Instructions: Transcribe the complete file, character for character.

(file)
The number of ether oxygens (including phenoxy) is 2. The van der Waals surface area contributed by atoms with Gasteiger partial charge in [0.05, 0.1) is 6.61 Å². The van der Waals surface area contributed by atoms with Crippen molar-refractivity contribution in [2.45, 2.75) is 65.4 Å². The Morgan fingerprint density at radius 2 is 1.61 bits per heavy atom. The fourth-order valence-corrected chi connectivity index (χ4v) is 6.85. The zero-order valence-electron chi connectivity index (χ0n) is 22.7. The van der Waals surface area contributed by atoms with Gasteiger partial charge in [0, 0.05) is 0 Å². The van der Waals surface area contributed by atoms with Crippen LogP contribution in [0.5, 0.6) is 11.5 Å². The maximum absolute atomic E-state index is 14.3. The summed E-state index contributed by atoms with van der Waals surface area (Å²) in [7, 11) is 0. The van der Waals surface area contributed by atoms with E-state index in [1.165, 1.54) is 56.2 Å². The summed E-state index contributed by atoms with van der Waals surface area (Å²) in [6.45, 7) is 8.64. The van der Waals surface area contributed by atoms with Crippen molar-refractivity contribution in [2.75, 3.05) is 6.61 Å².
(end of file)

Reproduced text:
The number of ether oxygens (including phenoxy) is 2. The van der Waals surface area contributed by atoms with Gasteiger partial charge in [0.05, 0.1) is 6.61 Å². The van der Waals surface area contributed by atoms with Crippen molar-refractivity contribution in [2.45, 2.75) is 65.4 Å². The Morgan fingerprint density at radius 2 is 1.61 bits per heavy atom. The fourth-order valence-corrected chi connectivity index (χ4v) is 6.85. The zero-order valence-electron chi connectivity index (χ0n) is 22.7. The van der Waals surface area contributed by atoms with Gasteiger partial charge in [0, 0.05) is 0 Å². The van der Waals surface area contributed by atoms with Crippen LogP contribution in [0.5, 0.6) is 11.5 Å². The maximum absolute atomic E-state index is 14.3. The summed E-state index contributed by atoms with van der Waals surface area (Å²) in [7, 11) is 0. The van der Waals surface area contributed by atoms with E-state index in [1.165, 1.54) is 56.2 Å². The summed E-state index contributed by atoms with van der Waals surface area (Å²) in [6.45, 7) is 8.64. The van der Waals surface area contributed by atoms with Crippen molar-refractivity contribution in [2.75, 3.05) is 6.61 Å².